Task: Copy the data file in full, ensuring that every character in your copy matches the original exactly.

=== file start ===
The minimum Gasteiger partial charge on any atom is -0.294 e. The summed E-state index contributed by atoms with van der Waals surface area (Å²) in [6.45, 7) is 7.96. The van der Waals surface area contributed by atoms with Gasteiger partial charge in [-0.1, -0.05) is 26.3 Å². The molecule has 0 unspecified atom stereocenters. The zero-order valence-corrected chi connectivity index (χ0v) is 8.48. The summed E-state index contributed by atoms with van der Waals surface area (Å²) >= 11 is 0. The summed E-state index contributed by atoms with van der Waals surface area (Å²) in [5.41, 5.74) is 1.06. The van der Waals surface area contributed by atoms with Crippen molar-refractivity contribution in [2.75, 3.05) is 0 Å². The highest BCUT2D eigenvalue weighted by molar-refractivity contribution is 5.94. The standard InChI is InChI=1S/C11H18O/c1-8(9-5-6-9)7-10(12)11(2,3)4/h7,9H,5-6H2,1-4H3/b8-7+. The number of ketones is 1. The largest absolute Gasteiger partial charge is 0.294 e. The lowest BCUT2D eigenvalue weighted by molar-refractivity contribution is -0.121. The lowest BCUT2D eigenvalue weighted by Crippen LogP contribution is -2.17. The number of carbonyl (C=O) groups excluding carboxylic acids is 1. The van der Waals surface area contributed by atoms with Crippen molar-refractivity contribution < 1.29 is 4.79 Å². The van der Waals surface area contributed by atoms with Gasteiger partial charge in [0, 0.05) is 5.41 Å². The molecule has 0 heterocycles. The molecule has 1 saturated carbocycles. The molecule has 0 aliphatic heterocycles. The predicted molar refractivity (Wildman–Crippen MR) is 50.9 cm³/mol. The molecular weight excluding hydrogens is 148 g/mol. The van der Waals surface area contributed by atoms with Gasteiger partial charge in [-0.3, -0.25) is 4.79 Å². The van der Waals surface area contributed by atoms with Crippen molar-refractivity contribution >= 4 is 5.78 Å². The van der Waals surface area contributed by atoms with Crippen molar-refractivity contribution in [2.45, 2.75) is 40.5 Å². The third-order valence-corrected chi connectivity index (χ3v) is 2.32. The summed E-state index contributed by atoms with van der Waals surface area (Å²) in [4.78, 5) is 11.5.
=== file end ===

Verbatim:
The minimum Gasteiger partial charge on any atom is -0.294 e. The summed E-state index contributed by atoms with van der Waals surface area (Å²) in [6.45, 7) is 7.96. The van der Waals surface area contributed by atoms with Gasteiger partial charge in [-0.1, -0.05) is 26.3 Å². The molecule has 0 unspecified atom stereocenters. The zero-order valence-corrected chi connectivity index (χ0v) is 8.48. The summed E-state index contributed by atoms with van der Waals surface area (Å²) >= 11 is 0. The summed E-state index contributed by atoms with van der Waals surface area (Å²) in [5.41, 5.74) is 1.06. The van der Waals surface area contributed by atoms with Crippen molar-refractivity contribution in [2.75, 3.05) is 0 Å². The highest BCUT2D eigenvalue weighted by molar-refractivity contribution is 5.94. The standard InChI is InChI=1S/C11H18O/c1-8(9-5-6-9)7-10(12)11(2,3)4/h7,9H,5-6H2,1-4H3/b8-7+. The number of ketones is 1. The largest absolute Gasteiger partial charge is 0.294 e. The lowest BCUT2D eigenvalue weighted by molar-refractivity contribution is -0.121. The lowest BCUT2D eigenvalue weighted by Crippen LogP contribution is -2.17. The number of carbonyl (C=O) groups excluding carboxylic acids is 1. The van der Waals surface area contributed by atoms with Crippen molar-refractivity contribution < 1.29 is 4.79 Å². The van der Waals surface area contributed by atoms with Gasteiger partial charge in [0, 0.05) is 5.41 Å². The molecule has 0 heterocycles. The molecule has 1 saturated carbocycles. The molecule has 0 aliphatic heterocycles. The predicted molar refractivity (Wildman–Crippen MR) is 50.9 cm³/mol. The molecular weight excluding hydrogens is 148 g/mol. The van der Waals surface area contributed by atoms with Gasteiger partial charge in [-0.3, -0.25) is 4.79 Å². The van der Waals surface area contributed by atoms with Crippen molar-refractivity contribution >= 4 is 5.78 Å². The van der Waals surface area contributed by atoms with Crippen molar-refractivity contribution in [2.45, 2.75) is 40.5 Å². The third-order valence-corrected chi connectivity index (χ3v) is 2.32. The summed E-state index contributed by atoms with van der Waals surface area (Å²) in [4.78, 5) is 11.5.